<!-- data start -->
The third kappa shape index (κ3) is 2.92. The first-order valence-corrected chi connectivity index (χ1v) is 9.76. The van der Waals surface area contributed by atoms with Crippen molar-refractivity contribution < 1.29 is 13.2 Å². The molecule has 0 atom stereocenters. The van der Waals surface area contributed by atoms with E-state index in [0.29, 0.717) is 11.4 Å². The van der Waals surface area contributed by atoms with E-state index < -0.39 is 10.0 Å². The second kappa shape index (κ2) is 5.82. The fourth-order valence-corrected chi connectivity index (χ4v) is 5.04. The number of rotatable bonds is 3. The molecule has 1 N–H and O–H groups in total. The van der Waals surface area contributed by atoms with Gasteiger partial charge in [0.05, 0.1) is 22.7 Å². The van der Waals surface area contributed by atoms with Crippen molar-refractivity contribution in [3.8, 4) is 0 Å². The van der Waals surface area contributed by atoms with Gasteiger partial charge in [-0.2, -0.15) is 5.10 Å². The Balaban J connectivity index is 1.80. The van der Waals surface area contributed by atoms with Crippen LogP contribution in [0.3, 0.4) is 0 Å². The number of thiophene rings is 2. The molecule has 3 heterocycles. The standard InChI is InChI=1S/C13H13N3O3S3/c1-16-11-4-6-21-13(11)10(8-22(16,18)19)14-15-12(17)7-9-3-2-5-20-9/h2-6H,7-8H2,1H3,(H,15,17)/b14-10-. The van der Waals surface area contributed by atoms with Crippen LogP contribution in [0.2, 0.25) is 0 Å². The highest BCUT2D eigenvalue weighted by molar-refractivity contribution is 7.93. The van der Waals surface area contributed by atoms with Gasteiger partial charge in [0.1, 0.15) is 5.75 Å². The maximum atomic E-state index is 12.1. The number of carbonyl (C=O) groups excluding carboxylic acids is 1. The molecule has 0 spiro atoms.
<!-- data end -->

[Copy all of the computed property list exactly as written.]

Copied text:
The third kappa shape index (κ3) is 2.92. The first-order valence-corrected chi connectivity index (χ1v) is 9.76. The van der Waals surface area contributed by atoms with Crippen molar-refractivity contribution < 1.29 is 13.2 Å². The molecule has 0 atom stereocenters. The van der Waals surface area contributed by atoms with E-state index in [0.29, 0.717) is 11.4 Å². The van der Waals surface area contributed by atoms with E-state index < -0.39 is 10.0 Å². The second kappa shape index (κ2) is 5.82. The fourth-order valence-corrected chi connectivity index (χ4v) is 5.04. The number of rotatable bonds is 3. The molecule has 1 N–H and O–H groups in total. The van der Waals surface area contributed by atoms with Gasteiger partial charge in [0.05, 0.1) is 22.7 Å². The van der Waals surface area contributed by atoms with Crippen molar-refractivity contribution in [3.8, 4) is 0 Å². The van der Waals surface area contributed by atoms with Gasteiger partial charge in [-0.2, -0.15) is 5.10 Å². The Balaban J connectivity index is 1.80. The van der Waals surface area contributed by atoms with Crippen LogP contribution in [0.3, 0.4) is 0 Å². The number of thiophene rings is 2. The molecule has 3 heterocycles. The standard InChI is InChI=1S/C13H13N3O3S3/c1-16-11-4-6-21-13(11)10(8-22(16,18)19)14-15-12(17)7-9-3-2-5-20-9/h2-6H,7-8H2,1H3,(H,15,17)/b14-10-. The van der Waals surface area contributed by atoms with Crippen LogP contribution in [0.2, 0.25) is 0 Å². The highest BCUT2D eigenvalue weighted by molar-refractivity contribution is 7.93. The van der Waals surface area contributed by atoms with Gasteiger partial charge in [0.1, 0.15) is 5.75 Å². The maximum atomic E-state index is 12.1. The number of carbonyl (C=O) groups excluding carboxylic acids is 1. The molecule has 0 spiro atoms.